And the final kind of evidence for Vermeer following real appearances concerns the degree to which his representation of architectural detail is typical of houses and styles of interior decoration of the period, even if the very building itself is lost. Both Walter Liedtke and Jørgen Wadum have argued for example that the construction of the ceiling shown in 'The Music Lesson' and other pictures 'flies in the face of documentary and archaeological evidence'. I have consulted architect colleagues and architectural historians in Delft on this point. Willem Weve who works for the municipality as a building historian says that the form of timber contruction shown by Vermeer is by no means uncharacteristic of the period. And Wilfried van Winden, partner in an architectural firm specialising in restoration work in Delft, says that that he himself lives in a 17th century house in the centre of town whose ceiling construction is exactly as shown by Vermeer.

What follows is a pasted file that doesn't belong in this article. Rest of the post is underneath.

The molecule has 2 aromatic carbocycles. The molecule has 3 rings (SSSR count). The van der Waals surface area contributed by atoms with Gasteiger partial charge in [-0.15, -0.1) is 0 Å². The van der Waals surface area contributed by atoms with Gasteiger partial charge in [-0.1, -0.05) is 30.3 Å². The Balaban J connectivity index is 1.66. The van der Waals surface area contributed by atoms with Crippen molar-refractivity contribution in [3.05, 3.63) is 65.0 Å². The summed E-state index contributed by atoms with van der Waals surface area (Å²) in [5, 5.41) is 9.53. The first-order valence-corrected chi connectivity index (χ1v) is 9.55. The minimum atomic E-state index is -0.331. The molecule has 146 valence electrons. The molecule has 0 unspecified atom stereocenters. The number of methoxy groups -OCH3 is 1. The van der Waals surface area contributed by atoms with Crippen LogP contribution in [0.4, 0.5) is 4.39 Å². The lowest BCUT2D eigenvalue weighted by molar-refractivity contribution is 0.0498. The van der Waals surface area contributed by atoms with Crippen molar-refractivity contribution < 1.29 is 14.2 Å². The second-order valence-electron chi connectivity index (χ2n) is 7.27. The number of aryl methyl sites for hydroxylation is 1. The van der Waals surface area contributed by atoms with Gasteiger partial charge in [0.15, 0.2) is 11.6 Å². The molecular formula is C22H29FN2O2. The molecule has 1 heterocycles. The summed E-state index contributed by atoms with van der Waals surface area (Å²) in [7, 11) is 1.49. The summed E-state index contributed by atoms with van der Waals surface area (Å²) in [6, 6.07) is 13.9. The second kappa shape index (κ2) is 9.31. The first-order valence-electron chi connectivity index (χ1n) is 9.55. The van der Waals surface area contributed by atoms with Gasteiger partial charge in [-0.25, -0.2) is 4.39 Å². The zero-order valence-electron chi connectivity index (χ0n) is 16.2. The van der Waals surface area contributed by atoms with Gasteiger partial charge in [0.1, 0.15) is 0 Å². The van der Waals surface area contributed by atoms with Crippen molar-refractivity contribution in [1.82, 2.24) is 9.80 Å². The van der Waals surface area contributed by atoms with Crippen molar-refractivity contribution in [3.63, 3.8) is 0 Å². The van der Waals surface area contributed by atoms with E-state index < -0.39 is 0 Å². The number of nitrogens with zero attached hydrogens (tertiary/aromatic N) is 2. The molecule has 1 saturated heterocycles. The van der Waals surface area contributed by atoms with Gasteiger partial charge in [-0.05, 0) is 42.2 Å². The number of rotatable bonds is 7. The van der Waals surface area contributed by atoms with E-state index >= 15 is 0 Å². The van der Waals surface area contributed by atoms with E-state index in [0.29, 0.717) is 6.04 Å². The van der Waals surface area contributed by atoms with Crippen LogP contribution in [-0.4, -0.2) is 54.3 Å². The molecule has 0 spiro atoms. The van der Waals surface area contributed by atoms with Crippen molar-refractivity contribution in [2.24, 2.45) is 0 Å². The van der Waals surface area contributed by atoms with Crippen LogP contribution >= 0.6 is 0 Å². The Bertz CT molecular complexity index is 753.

Of course there are instances where Vermeer indisputably departs from real appearances. The issue is rather, where does the balance of facts lie in support of or against his naturalism; what is the accumulated weight of evidence on either side? This weight, I contend, is overwhelmingly on the side of his naturalism. All this precision, all this correct detail, all this truth to light and shadow are products of Vermeer's patient attention to images created in the camera obscura.

Philip Steadman is Professor of Urban and Built Form Studies at University College, London. He trained as an architect and, in addition to teaching at Cambridge University and the Open University, has published several books on geometry in architecture. His book Vermeer's Camera (2001) is the product of twenty years' fascination with the Dutch Painter.